by Father Mark Goldasich
As we start Holy Week, this holiest time of the church year, our attention quite naturally turns to the cross. Two images — one touching, one haunting — come to mind for me.
In his book, entitled “More Than a Carpenter,” author Josh McDowell writes about an incident that took place several years ago in California, which can illustrate what Jesus did on the cross for us. A young woman was picked up for speeding. She was ticketed and taken before the judge. The judge read the citation and said, “Guilty or not guilty?”
After the woman answered, “Guilty,” the judge brought down the gavel and fined her $100 or ten days in jail. Then the most amazing thing happened.
The judge stood up, took off his robe, walked down around in front, took out his billfold and paid the fine.
McDowell then explains: “The judge was the young woman’s father. He loved his daughter, yet he was a just judge. His daughter had broken the law and he couldn’t just say to her, ‘Because I love you so much, I forgive you. You may leave.’ If he’d done that, he wouldn’t have been a righteous judge. But he loved his daughter so much, he was willing to take off his judicial robe and come down in front and represent her as her father and pay the fine.” (Adapted from “Paying the Price,” found in “Nelson’s Complete Book of Stories, Illustrations, & Quotes” by Robert J. Morgan.)
I’m touched whenever I read this story. It captures so well both the justice and the incredible mercy and love of our God.
One of the most moving celebrations of the Triduum for me is the veneration of the cross that occurs at the Good Friday service. After venerating the cross myself, I’m privileged to sit in the celebrant’s chair and watch the rest of the congregation as they approach the cross. On that day, more than any other, we realize the full weight of our sins; how we’ve disappointed and hurt our God, our neighbors and ourselves. And yet, there is a sense of gratitude and peace as well, as people — young and old — venerate the cross with a kiss or a genuflection or a bow or simply by touching the wood. The faces of people as they approach the cross mirror what that daughter must have felt in court with her father, the judge.
The second image of the cross is more haunting. This story, also from Morgan’s book, tells of an interview that he did back in September 1994 with Rosemaria Von Trapp, one of the famous “Sound of Music” children.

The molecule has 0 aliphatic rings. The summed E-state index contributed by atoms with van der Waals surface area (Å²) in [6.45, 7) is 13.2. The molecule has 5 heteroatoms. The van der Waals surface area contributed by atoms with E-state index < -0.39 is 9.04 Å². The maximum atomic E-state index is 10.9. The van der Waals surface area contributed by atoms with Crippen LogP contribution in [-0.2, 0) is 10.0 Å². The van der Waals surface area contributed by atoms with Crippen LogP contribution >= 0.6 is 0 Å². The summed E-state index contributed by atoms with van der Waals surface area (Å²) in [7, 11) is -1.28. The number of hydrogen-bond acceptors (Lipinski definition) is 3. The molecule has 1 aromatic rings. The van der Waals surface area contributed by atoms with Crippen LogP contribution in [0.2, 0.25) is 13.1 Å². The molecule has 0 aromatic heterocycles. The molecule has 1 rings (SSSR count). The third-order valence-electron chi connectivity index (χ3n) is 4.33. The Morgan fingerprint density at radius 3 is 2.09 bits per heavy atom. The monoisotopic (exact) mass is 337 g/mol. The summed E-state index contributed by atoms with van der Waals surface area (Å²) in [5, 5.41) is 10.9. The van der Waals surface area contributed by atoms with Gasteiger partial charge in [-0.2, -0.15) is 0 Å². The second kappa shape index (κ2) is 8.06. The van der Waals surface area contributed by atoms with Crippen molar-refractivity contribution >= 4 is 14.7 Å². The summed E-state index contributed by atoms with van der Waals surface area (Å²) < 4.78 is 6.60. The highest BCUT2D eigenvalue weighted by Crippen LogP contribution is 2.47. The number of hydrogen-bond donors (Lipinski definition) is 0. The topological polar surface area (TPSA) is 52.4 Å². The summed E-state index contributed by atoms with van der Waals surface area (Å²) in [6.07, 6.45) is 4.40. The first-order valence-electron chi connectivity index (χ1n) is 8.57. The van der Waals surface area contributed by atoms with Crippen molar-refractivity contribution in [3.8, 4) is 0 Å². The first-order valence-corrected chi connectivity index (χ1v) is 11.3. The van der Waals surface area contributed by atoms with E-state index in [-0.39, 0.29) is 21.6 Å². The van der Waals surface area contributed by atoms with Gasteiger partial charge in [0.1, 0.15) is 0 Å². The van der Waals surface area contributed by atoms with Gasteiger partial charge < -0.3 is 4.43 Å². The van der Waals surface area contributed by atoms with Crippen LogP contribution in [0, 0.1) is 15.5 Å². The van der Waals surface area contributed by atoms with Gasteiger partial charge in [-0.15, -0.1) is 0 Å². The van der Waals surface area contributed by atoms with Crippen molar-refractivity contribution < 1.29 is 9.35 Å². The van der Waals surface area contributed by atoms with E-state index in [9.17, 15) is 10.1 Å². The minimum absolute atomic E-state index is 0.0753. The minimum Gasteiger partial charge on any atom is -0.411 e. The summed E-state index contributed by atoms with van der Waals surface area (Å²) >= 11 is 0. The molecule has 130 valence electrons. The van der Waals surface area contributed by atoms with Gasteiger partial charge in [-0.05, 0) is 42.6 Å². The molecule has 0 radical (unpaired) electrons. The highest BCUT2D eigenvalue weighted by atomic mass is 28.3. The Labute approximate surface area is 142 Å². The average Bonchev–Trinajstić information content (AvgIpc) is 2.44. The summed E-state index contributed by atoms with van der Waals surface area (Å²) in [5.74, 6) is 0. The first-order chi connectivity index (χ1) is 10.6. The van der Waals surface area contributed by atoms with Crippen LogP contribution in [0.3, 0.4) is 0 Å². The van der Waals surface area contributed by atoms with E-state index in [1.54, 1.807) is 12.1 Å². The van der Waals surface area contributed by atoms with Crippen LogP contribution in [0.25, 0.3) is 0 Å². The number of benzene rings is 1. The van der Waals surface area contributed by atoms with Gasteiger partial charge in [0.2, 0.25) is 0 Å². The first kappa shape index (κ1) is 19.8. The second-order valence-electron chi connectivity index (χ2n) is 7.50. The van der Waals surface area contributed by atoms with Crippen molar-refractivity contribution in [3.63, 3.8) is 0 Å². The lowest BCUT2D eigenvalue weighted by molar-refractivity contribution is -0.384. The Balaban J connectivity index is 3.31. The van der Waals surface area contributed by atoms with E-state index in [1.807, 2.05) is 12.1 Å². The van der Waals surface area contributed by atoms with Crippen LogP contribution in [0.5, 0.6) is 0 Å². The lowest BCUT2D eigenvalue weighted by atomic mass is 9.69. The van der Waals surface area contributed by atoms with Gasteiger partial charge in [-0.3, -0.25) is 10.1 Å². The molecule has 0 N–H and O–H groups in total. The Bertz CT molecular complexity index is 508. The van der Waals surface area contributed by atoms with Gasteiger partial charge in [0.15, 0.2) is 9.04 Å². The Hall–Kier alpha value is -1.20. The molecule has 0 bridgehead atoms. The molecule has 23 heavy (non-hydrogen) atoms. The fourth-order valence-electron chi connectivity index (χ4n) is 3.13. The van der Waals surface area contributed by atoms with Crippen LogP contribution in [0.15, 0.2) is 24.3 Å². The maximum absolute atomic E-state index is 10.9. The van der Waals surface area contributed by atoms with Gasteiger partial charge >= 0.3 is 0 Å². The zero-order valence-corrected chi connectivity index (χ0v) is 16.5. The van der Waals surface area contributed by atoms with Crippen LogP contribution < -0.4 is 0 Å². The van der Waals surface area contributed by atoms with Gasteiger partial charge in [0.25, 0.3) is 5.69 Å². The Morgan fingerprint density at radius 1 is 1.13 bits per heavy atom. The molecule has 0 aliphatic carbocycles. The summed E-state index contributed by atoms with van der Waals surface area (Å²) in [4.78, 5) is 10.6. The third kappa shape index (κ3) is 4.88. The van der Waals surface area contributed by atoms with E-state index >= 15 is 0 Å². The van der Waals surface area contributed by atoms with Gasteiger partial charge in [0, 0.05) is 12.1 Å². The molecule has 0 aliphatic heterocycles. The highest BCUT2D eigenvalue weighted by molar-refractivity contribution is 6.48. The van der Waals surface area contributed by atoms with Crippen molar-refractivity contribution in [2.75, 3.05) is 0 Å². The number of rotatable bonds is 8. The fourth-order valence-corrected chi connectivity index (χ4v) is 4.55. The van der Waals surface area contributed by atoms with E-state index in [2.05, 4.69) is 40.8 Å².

Here’s what Rosemaria had to say: “Only yesterday I talked to high school students — sophomores — who were doing research papers on the Holocaust of Hitler in Germany. They wanted me to talk about the Nazis. I told them that Hitler gave us a symbol of a cross with hooks on it. But our Christian faith gives us a symbol of a cross that brings freedom and resurrection. The world, you know, offers us a glossy cross with hooks on it. My father and mother had to make a choice. They chose the cross of Christ.”
I’d never thought of the swastika as a cross before — “a glossy cross with hooks on it.” When something has a gloss, it’s just a veneer that hides what’s really underneath. In a sense, sin can be described as a glossy cross. Its initial attractiveness and promise conceal the deadly hooks beneath. For example, something like abundance can become a glossy cross that hooks us into constantly wanting more, never feeling satisfied, and being less willing to share what we have with the poor.
I’m always humbled as we get to the end of Lent. Despite my good intentions and sincere efforts to change my life, I realize what a long, long way I still have to go on the road to holiness. I’m better than I was on Ash Wednesday — but just by inches, not by a mile.
Holy Week is an invitation for us to do some choosing. First of all, let’s abandon our glossy crosses for the simple, rough-hewn, true one that brings freedom and resurrection: the cross of Christ. And, like the young woman in the opening story, let’s also choose to see God, our judge, in a different light — not as a heartless tyrant who wants to throw the book at us, but as a patient, merciful and compassionate friend, who has paid the price for our sins.